An emphasis on teachings that proclaim the saving death and resurrection of the Son of God, Jesus Christ;

Actively expressing and sharing the gospel [“evangelizing”].

David Bebbington has termed these four distinctive aspects conversionism, biblicism, crucicentrism, and activism noting, “Together they form a quadrilateral of priorities that is the basis of Evangelicalism.”

(The full article goes on to sketch some of the complexities in evangelicalism vs. fundamentalism and to distinguish different threads of evangelicalism.)

Categories and labels. What we’re looking at here is a set of judgments about how people are grouped into socially (and personally) salient categories. These categorizations can vary from person to person and are often a matter of contention.

We confront the categorizations through language — through labels used for the categories. And there’s further contention about the labels, even when people are pretty much in agreement about the membership of the categories. So it is in the case of the category I’ll call B-A (to suggest born-again). Members of B-A tend to refer to themselves simply as Christians (unmodified), thereby claiming a kind of terminological — and substantive — centrality for their group; non-B-A people who are otherwise Christian in belief and practice (see above) understandably resent this terminological move and the substantive baggage that comes with it.

Sometimes B-A’s will use modifiers with Christian to clarify the intended sense. My experience of such usages comes mostly from discussions by B-A’s about Christianity and homosexuality: some will simply say that they “don’t accept” homosexuality because they’re Christians — we’re Christians, no homosexuality, please — but others will stipulate that the basis for their disapproval and rejection is that they’re traditional Christians, Bible-believing Christians, or true Christians. Rarely do they say born-again Christians or evangelical Christians, but instead use exclusionary language.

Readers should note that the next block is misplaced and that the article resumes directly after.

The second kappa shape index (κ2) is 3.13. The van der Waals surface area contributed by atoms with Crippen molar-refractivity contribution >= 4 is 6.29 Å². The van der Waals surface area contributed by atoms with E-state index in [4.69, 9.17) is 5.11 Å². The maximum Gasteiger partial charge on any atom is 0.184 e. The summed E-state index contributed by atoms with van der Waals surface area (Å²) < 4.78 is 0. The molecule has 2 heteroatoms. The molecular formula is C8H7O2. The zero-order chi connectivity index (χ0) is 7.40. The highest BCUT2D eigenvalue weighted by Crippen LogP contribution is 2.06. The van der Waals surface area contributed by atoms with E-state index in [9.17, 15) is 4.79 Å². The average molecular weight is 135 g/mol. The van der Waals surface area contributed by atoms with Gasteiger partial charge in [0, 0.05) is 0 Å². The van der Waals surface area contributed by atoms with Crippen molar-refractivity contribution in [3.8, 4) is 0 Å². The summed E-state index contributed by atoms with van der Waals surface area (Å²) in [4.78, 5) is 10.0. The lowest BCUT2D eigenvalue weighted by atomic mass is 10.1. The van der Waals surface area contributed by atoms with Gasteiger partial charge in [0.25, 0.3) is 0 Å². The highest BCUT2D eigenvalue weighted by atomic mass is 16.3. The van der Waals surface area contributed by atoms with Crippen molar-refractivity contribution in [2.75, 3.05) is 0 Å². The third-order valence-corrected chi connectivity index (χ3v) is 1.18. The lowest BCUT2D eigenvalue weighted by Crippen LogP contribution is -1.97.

[Digression, on Mitt Romney’s Mormonism as a hurdle for South Carolina’s many evangelical Christians, as reported in Matt Bai’s “The Tea Party’s Not-So-Civil War”, NYT Magazine 1/15/12, p. 37:

“If you want to debate whether Mormonism is a form of orthodox Christianity in South Carolina, then there is no debate here – it is not,” said Oran Smith, who runs Palmetto Family, a group that lobbies on behalf of Christian conservatives. “But is that important to his doing well in South Carolina? No.”

Here’s yet another terminological option: orthodox Christian. Smith was probably reluctant to use unmodified Christian — as many B-A’s do when they straightforwardly declare that Mormons aren’t Christians — as a diplomatic way of welcoming Romney as a candidate while denying Mormons full status as Christians.]

[Another digression, on why some B-A’s might be wary of evangelical as a self-identification. Two facts: one, that many other religious groups engage in evangelization (most notably, the Roman Catholic Church, which has evangelized aggressively from its earliest days; most recently, an organization called Catholics Come Home engaged in a tv ad campaign of evangelization from December 17th through January 9th, aimed at bringing people “home” to the church — complete with claims that “We developed the scientific method” and “Guided by the Holy Spirit, we compiled the Bible”); and two, that Martin Luther used evangelische Kirche ‘evangelical church’ to distinguish Protestants from Catholics, a usage that continues in Germany, Switzerland, and Denmark, especially among Lutherans and can be seen in the names of some Lutheran denominations, like the Evangelical Lutheran Church in America.]